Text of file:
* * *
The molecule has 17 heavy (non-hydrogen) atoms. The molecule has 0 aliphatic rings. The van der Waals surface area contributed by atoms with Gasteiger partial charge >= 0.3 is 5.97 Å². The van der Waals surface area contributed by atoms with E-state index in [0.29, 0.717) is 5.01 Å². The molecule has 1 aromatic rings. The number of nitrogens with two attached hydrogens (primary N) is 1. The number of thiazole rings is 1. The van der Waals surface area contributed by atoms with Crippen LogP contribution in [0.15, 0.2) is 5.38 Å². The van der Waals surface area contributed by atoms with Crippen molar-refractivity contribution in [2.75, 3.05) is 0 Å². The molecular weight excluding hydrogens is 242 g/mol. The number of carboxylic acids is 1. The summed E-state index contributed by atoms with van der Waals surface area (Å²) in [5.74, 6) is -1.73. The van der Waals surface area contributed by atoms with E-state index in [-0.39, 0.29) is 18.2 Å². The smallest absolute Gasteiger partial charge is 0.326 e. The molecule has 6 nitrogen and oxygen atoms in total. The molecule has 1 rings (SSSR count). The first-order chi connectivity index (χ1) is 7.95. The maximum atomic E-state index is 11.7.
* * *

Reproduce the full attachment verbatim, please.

The molecule has 17 heavy (non-hydrogen) atoms. The molecule has 0 aliphatic rings. The van der Waals surface area contributed by atoms with Gasteiger partial charge >= 0.3 is 5.97 Å². The van der Waals surface area contributed by atoms with E-state index in [0.29, 0.717) is 5.01 Å². The molecule has 1 aromatic rings. The number of nitrogens with two attached hydrogens (primary N) is 1. The number of thiazole rings is 1. The van der Waals surface area contributed by atoms with Crippen LogP contribution in [0.15, 0.2) is 5.38 Å². The van der Waals surface area contributed by atoms with Crippen molar-refractivity contribution in [2.75, 3.05) is 0 Å². The molecular weight excluding hydrogens is 242 g/mol. The number of carboxylic acids is 1. The summed E-state index contributed by atoms with van der Waals surface area (Å²) in [5.74, 6) is -1.73. The van der Waals surface area contributed by atoms with E-state index in [-0.39, 0.29) is 18.2 Å². The smallest absolute Gasteiger partial charge is 0.326 e. The molecule has 6 nitrogen and oxygen atoms in total. The molecule has 1 rings (SSSR count). The first-order chi connectivity index (χ1) is 7.95. The maximum atomic E-state index is 11.7.